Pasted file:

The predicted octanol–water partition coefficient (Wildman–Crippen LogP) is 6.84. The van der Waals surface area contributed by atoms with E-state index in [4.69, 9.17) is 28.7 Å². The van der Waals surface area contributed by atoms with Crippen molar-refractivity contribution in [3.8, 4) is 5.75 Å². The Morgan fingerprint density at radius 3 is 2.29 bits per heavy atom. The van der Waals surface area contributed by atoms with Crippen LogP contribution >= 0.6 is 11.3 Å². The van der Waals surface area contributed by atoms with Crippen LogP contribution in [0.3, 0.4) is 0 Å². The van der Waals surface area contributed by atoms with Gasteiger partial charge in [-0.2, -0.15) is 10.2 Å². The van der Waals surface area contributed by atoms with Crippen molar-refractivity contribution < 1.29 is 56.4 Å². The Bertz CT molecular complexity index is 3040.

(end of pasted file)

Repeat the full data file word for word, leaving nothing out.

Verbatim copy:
The predicted octanol–water partition coefficient (Wildman–Crippen LogP) is 6.84. The van der Waals surface area contributed by atoms with E-state index in [4.69, 9.17) is 28.7 Å². The van der Waals surface area contributed by atoms with Crippen molar-refractivity contribution in [3.8, 4) is 5.75 Å². The Morgan fingerprint density at radius 3 is 2.29 bits per heavy atom. The van der Waals surface area contributed by atoms with Crippen LogP contribution >= 0.6 is 11.3 Å². The van der Waals surface area contributed by atoms with Crippen LogP contribution in [0.3, 0.4) is 0 Å². The van der Waals surface area contributed by atoms with Gasteiger partial charge in [-0.2, -0.15) is 10.2 Å². The van der Waals surface area contributed by atoms with Crippen molar-refractivity contribution < 1.29 is 56.4 Å². The Bertz CT molecular complexity index is 3040.